- Sales volume significantly above prior-year level at 515,743 units: Auto segment volume increased 8.7% to 487,024; Motorcycle segment volume increased 16.1% to 28,719.
- Strong sales volume performance reflected in Groups revenues, which increased €18.24 billion, up 3.9% from €17.55 billion in the year-ago period.
- Net income in the three-month period increased 11.4% to €1,462 million. As a result, earning per share rose 11.6% to €2.22.
- Group's worldwide workforce increased 4.6%, mainly attributable to the increasing need for engineers and skilled workers in order to keep pace with continued strong demand for vehicles one hand and to push ahead with innovation and develop new technologies on the other.
Daimler reported a mixed first-quarter in comparison. Below is the breakdown of the report and year-over-year comparisons:
- Unit sales were 13% above prior-year level at 565,799 units Mercedes-Benz cars sales rose 13% to 389,476 Daimler trucks sales rose 7% to 108,529; Mercedes-Benz vans sales rose 16% to 61,119; and Daimler buses sales rose 11% to 6,675.
- Group revenue rose to €29.46 billion, up 13% from prior-year period.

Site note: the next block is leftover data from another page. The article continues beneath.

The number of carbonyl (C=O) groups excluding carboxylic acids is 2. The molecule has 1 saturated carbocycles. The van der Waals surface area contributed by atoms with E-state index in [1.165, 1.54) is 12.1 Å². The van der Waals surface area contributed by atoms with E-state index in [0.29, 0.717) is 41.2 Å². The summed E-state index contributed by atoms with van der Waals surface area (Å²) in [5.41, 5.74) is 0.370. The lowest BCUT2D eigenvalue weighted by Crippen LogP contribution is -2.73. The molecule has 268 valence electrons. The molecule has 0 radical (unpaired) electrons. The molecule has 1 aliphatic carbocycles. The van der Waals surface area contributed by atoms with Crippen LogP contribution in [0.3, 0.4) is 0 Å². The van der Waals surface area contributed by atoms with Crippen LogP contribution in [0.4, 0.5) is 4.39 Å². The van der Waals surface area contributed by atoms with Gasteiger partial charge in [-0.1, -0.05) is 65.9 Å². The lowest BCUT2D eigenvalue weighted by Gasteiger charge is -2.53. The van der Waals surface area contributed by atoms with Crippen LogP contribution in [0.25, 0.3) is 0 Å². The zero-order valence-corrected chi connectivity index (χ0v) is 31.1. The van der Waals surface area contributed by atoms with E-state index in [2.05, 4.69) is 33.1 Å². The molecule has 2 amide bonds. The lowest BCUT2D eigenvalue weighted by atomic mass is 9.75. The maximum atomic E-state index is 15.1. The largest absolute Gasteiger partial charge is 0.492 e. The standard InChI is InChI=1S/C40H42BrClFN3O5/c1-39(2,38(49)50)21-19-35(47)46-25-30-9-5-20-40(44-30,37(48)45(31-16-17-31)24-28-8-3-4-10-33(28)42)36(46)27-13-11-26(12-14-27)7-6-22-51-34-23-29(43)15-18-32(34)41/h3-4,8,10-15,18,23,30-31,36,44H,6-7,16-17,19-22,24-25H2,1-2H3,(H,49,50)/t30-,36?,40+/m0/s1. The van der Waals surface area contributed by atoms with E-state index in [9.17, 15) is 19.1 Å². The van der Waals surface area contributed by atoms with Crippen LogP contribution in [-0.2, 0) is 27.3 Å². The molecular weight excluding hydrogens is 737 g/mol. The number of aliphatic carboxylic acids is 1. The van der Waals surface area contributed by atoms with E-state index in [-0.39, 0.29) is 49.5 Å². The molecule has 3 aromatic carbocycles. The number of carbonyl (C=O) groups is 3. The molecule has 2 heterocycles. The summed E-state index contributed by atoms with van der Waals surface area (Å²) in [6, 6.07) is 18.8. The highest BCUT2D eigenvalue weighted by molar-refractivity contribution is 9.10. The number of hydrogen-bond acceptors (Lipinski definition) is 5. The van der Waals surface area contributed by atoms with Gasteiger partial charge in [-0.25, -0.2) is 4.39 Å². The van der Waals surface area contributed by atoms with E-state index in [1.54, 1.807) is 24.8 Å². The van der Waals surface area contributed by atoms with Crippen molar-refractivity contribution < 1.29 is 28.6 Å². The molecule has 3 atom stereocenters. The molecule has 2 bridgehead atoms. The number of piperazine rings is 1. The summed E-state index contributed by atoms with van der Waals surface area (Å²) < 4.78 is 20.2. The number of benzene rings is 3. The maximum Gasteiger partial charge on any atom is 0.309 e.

- Net income increased by a whopping 93%, to €1.09 billion, from €564 million in 1Q13. This translated to earnings per share of €0.96, a 92% increase, and yet it missed the analysts' estimate of €1.03.
- Daimler employed 276,322 people at the end of the first quarter, i.e. an increase of 1% from year-ago number of 274,555
Cash flow analysis
Cash in the bank is what every company strives to achieve. Investors generally keep an eye on a free cash flow as it's an indicator of company's cash-generating ability, not to mention it's the pool of cash, from which dividends are distributed, shares are bought back, and new investments are made.
In the case of BMW and Daimler, the financial services segments of both groups tend to skew their consolidated cash flows. This is because banks or financial institutions are in the business of selling money. For that reason, individual assessment of cash flows from the industrial (or automotive) segment provides a clearer picture of company's profitability.
Just to provide a context, consolidated free cash flows of both companies from last five years are provided below.
On the surface, it seems both groups are struggling to grow free cash flows, however, taking a closer look, you will find the companies are actually doing well.
The chart above compares the industrial free cash flows of the two automakers. Over the last five years, Daimler has grown its industrial free cash flow at an average annual rate of 41%. In comparison, BMW has grown its automotive free cash flow at an average annual rate of 75%.